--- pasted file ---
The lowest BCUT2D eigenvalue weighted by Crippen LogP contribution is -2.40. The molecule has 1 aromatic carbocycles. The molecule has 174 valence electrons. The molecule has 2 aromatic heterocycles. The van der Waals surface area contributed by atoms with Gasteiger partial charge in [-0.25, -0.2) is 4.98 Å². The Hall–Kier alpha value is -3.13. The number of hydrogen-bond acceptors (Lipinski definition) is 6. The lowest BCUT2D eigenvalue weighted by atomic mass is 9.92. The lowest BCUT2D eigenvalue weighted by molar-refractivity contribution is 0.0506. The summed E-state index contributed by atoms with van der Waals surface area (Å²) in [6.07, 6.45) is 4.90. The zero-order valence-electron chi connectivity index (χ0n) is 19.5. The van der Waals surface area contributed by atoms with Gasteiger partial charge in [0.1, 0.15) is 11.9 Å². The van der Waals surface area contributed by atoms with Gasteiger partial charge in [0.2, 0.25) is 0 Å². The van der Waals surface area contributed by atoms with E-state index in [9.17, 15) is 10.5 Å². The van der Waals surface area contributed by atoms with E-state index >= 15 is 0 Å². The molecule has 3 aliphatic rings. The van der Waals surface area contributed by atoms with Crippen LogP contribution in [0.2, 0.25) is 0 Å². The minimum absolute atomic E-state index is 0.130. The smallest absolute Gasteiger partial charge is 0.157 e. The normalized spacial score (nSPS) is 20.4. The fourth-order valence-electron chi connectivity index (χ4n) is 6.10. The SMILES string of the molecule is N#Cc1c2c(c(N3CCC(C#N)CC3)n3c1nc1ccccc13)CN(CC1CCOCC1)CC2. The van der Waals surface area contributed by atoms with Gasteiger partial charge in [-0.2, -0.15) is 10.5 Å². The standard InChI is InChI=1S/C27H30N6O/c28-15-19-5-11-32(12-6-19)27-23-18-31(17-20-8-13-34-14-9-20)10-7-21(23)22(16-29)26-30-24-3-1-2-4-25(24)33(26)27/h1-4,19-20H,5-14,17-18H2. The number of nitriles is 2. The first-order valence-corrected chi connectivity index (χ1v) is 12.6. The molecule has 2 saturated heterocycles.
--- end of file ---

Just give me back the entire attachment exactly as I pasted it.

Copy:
The lowest BCUT2D eigenvalue weighted by Crippen LogP contribution is -2.40. The molecule has 1 aromatic carbocycles. The molecule has 174 valence electrons. The molecule has 2 aromatic heterocycles. The van der Waals surface area contributed by atoms with Gasteiger partial charge in [-0.25, -0.2) is 4.98 Å². The Hall–Kier alpha value is -3.13. The number of hydrogen-bond acceptors (Lipinski definition) is 6. The lowest BCUT2D eigenvalue weighted by atomic mass is 9.92. The lowest BCUT2D eigenvalue weighted by molar-refractivity contribution is 0.0506. The summed E-state index contributed by atoms with van der Waals surface area (Å²) in [6.07, 6.45) is 4.90. The zero-order valence-electron chi connectivity index (χ0n) is 19.5. The van der Waals surface area contributed by atoms with Gasteiger partial charge in [0.1, 0.15) is 11.9 Å². The van der Waals surface area contributed by atoms with Gasteiger partial charge in [0.2, 0.25) is 0 Å². The van der Waals surface area contributed by atoms with E-state index in [9.17, 15) is 10.5 Å². The van der Waals surface area contributed by atoms with E-state index >= 15 is 0 Å². The molecule has 3 aliphatic rings. The van der Waals surface area contributed by atoms with Crippen LogP contribution in [0.2, 0.25) is 0 Å². The minimum absolute atomic E-state index is 0.130. The smallest absolute Gasteiger partial charge is 0.157 e. The normalized spacial score (nSPS) is 20.4. The fourth-order valence-electron chi connectivity index (χ4n) is 6.10. The SMILES string of the molecule is N#Cc1c2c(c(N3CCC(C#N)CC3)n3c1nc1ccccc13)CN(CC1CCOCC1)CC2. The van der Waals surface area contributed by atoms with Gasteiger partial charge in [-0.2, -0.15) is 10.5 Å². The standard InChI is InChI=1S/C27H30N6O/c28-15-19-5-11-32(12-6-19)27-23-18-31(17-20-8-13-34-14-9-20)10-7-21(23)22(16-29)26-30-24-3-1-2-4-25(24)33(26)27/h1-4,19-20H,5-14,17-18H2. The number of nitriles is 2. The first-order valence-corrected chi connectivity index (χ1v) is 12.6. The molecule has 2 saturated heterocycles.